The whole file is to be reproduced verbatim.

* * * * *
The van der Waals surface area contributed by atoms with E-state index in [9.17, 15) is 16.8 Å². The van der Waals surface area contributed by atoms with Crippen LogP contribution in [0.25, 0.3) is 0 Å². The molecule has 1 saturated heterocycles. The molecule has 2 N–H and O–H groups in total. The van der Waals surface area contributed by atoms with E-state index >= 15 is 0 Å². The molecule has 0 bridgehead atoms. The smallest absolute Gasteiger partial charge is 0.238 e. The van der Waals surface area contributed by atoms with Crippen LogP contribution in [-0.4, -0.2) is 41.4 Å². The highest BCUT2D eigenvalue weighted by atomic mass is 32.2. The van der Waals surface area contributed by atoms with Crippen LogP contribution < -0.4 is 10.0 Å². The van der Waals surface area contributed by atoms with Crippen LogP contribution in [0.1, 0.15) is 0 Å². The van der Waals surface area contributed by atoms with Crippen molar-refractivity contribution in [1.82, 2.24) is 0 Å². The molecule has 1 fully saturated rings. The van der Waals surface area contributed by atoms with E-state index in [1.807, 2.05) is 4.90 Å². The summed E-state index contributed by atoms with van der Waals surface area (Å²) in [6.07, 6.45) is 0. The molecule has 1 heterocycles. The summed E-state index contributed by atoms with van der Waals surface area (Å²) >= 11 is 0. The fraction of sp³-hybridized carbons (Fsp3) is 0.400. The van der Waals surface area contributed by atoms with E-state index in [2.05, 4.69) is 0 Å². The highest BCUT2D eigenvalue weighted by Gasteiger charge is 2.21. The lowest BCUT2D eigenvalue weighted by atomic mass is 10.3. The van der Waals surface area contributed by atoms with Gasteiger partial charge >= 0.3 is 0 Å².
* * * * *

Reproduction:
The van der Waals surface area contributed by atoms with E-state index in [9.17, 15) is 16.8 Å². The van der Waals surface area contributed by atoms with Crippen LogP contribution in [0.25, 0.3) is 0 Å². The molecule has 1 saturated heterocycles. The molecule has 2 N–H and O–H groups in total. The van der Waals surface area contributed by atoms with E-state index >= 15 is 0 Å². The molecule has 0 bridgehead atoms. The smallest absolute Gasteiger partial charge is 0.238 e. The van der Waals surface area contributed by atoms with Crippen LogP contribution in [-0.4, -0.2) is 41.4 Å². The highest BCUT2D eigenvalue weighted by atomic mass is 32.2. The van der Waals surface area contributed by atoms with Crippen LogP contribution < -0.4 is 10.0 Å². The van der Waals surface area contributed by atoms with Crippen LogP contribution in [0.1, 0.15) is 0 Å². The van der Waals surface area contributed by atoms with Crippen molar-refractivity contribution in [1.82, 2.24) is 0 Å². The molecule has 1 fully saturated rings. The van der Waals surface area contributed by atoms with E-state index in [1.807, 2.05) is 4.90 Å². The summed E-state index contributed by atoms with van der Waals surface area (Å²) in [6.07, 6.45) is 0. The molecule has 1 heterocycles. The summed E-state index contributed by atoms with van der Waals surface area (Å²) >= 11 is 0. The fraction of sp³-hybridized carbons (Fsp3) is 0.400. The van der Waals surface area contributed by atoms with E-state index in [2.05, 4.69) is 0 Å². The highest BCUT2D eigenvalue weighted by Gasteiger charge is 2.21. The lowest BCUT2D eigenvalue weighted by atomic mass is 10.3. The van der Waals surface area contributed by atoms with Gasteiger partial charge >= 0.3 is 0 Å².